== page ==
Derek Charles Catsam - 3/9/2005

Jonathan --
You are not beholden to my dictates. But if you say that there is some way to justify, to add that "but," to what happened to those kids in Tel Aviv two Fridays ago you are worthy of my scorn. My post was decidedly narrow on that front. And I am willing to say that I am right when I say that those who would equivocate about a bombing at a nightclub are beyond contempt. I am more than happy to take you on on those terms. I left some question open as to what OTHER attacks or historical examples might qualify as worthy of that scorn, but I am quite certain that there is no serious question as to what specific event my post addressed. I'll gladly engage you on the question of, say, MK and the ANC. I shan't soon accept an argument that those kids deserved it that night. Your own mind and conscience can tell you what it will.
dc


Oscar Chamberlain - 3/9/2005

Actually, I'm sympathetic to Ralph's confusion. It is an odd combination, even for one of my scattershoots. The one on Derek's column had been running around in my mind for several days, and it just decided to spill out when I saw the article on Kelley-Hawkins and was inspired to make a post. I nearly split the two apart at the last minute but decided against it.


Richard Henry Morgan - 3/9/2005

It's too bad you can't learn from the example of others.


Ralph E. Luker - 3/9/2005

We've all noticed.


Richard Henry Morgan - 3/9/2005

I think it was Freud, in his Civilization and Its Disconttents, that said that all civilization rests on the repression of antisocial instincts. Some things are better left unsaid (a rule I often enough violate myself).


Richard Henry Morgan - 3/9/2005

I think the lack of connection is related to the word 'scattershooting' appearing in his title. Just a guess.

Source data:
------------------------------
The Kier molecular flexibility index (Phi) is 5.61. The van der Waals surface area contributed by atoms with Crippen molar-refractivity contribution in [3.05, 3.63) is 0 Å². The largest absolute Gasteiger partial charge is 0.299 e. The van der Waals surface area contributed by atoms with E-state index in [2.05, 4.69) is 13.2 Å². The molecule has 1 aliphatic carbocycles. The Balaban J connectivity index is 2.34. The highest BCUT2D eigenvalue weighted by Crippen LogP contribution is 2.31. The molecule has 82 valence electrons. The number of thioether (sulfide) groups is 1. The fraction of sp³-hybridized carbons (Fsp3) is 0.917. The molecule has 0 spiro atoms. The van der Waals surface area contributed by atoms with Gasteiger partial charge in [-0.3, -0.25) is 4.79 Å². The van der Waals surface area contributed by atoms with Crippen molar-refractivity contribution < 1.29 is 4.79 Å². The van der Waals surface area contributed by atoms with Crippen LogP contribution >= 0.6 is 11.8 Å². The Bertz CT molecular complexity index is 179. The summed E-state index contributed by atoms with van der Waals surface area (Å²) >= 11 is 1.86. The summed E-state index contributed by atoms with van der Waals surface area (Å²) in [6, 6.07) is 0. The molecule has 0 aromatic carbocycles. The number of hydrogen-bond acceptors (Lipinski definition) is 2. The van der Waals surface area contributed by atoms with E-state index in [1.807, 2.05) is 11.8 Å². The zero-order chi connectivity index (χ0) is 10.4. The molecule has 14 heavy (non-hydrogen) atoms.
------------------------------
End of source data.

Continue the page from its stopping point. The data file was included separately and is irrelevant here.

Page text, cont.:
Jonathan Dresner - 3/8/2005

Mr. Catsam's own call for unequivocal condemnation is tempered by recognition in his own post that there are situations in which people of reasonably good will and intelligence have disagreed about the definition of acceptable and unacceptable violence.

There needs to be space to discuss these things rationally, to analyze and understand what is happening. Otherwise we have no basis for responding or preventing but vengeance and violence.

Individual crimes deserve investigation, judgement and punishment of individuals. Is that a "but" in his view? I don't know. Why should I have to accept his dictates on the matter when I have my own mind and conscience to work with? Why should I allow myself to be stuck reacting to the atrocities of criminals when I could be considering solutions to problems?

Patterns are worthy of study and analysis. Problems which are not themselves criminal (poverty, for example) may relate to crimes and other pathologies in ways which mere retribution cannot address.


Ralph E. Luker - 3/8/2005

Oscar, Perhaps you can clarify this for me: what is the connection between your first paragraph and the remainder of your post?


Robert KC Johnson - 3/8/2005

Dan Okrent, the Times' public editor, had an interesting piece on this very issue in Sunday's Times, regarding the paper's squeamishness to use "terrorist" to describe targeted attacks on civilians:
http://www.nytimes.com/2005/03/06/weekinreview/06bott.html?n=Top%2fOpinion%2fThe%20Public%20Editor&oref=login